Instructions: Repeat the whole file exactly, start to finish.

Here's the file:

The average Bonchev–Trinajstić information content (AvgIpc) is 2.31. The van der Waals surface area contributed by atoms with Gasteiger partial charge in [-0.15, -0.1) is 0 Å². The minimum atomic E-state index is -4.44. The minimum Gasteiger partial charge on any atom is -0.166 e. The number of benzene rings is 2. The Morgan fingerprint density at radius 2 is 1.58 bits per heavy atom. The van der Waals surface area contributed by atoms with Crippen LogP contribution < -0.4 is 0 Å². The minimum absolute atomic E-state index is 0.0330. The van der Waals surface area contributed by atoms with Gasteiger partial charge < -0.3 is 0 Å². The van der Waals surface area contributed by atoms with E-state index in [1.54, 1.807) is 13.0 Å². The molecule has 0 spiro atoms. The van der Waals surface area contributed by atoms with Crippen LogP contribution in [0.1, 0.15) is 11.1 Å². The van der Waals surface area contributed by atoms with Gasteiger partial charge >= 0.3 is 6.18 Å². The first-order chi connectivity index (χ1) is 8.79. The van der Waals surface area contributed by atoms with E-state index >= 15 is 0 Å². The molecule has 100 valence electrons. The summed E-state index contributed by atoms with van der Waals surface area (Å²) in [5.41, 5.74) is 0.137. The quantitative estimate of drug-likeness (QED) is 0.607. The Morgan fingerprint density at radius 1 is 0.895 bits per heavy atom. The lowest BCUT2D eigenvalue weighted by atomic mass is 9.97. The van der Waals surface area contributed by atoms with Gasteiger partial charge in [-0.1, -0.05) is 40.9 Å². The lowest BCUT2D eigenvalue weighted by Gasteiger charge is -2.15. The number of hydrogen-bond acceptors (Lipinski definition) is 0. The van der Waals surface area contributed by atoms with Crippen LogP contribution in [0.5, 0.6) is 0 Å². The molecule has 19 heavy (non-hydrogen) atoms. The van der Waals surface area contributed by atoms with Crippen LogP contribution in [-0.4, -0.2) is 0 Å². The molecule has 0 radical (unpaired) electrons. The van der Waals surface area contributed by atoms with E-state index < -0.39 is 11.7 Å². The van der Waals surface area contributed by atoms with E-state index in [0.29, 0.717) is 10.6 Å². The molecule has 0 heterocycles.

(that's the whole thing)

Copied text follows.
The average Bonchev–Trinajstić information content (AvgIpc) is 2.31. The van der Waals surface area contributed by atoms with Gasteiger partial charge in [-0.15, -0.1) is 0 Å². The minimum atomic E-state index is -4.44. The minimum Gasteiger partial charge on any atom is -0.166 e. The number of benzene rings is 2. The Morgan fingerprint density at radius 2 is 1.58 bits per heavy atom. The van der Waals surface area contributed by atoms with Crippen LogP contribution < -0.4 is 0 Å². The minimum absolute atomic E-state index is 0.0330. The van der Waals surface area contributed by atoms with Gasteiger partial charge < -0.3 is 0 Å². The van der Waals surface area contributed by atoms with E-state index in [1.54, 1.807) is 13.0 Å². The molecule has 0 spiro atoms. The van der Waals surface area contributed by atoms with Crippen LogP contribution in [0.1, 0.15) is 11.1 Å². The van der Waals surface area contributed by atoms with Gasteiger partial charge >= 0.3 is 6.18 Å². The first-order chi connectivity index (χ1) is 8.79. The van der Waals surface area contributed by atoms with E-state index >= 15 is 0 Å². The molecule has 100 valence electrons. The summed E-state index contributed by atoms with van der Waals surface area (Å²) in [5.41, 5.74) is 0.137. The quantitative estimate of drug-likeness (QED) is 0.607. The Morgan fingerprint density at radius 1 is 0.895 bits per heavy atom. The lowest BCUT2D eigenvalue weighted by atomic mass is 9.97. The van der Waals surface area contributed by atoms with Gasteiger partial charge in [-0.1, -0.05) is 40.9 Å². The lowest BCUT2D eigenvalue weighted by Gasteiger charge is -2.15. The number of hydrogen-bond acceptors (Lipinski definition) is 0. The van der Waals surface area contributed by atoms with Crippen LogP contribution in [0.5, 0.6) is 0 Å². The molecule has 19 heavy (non-hydrogen) atoms. The van der Waals surface area contributed by atoms with Crippen LogP contribution in [-0.4, -0.2) is 0 Å². The molecule has 0 radical (unpaired) electrons. The van der Waals surface area contributed by atoms with E-state index < -0.39 is 11.7 Å². The van der Waals surface area contributed by atoms with E-state index in [0.29, 0.717) is 10.6 Å². The molecule has 0 heterocycles.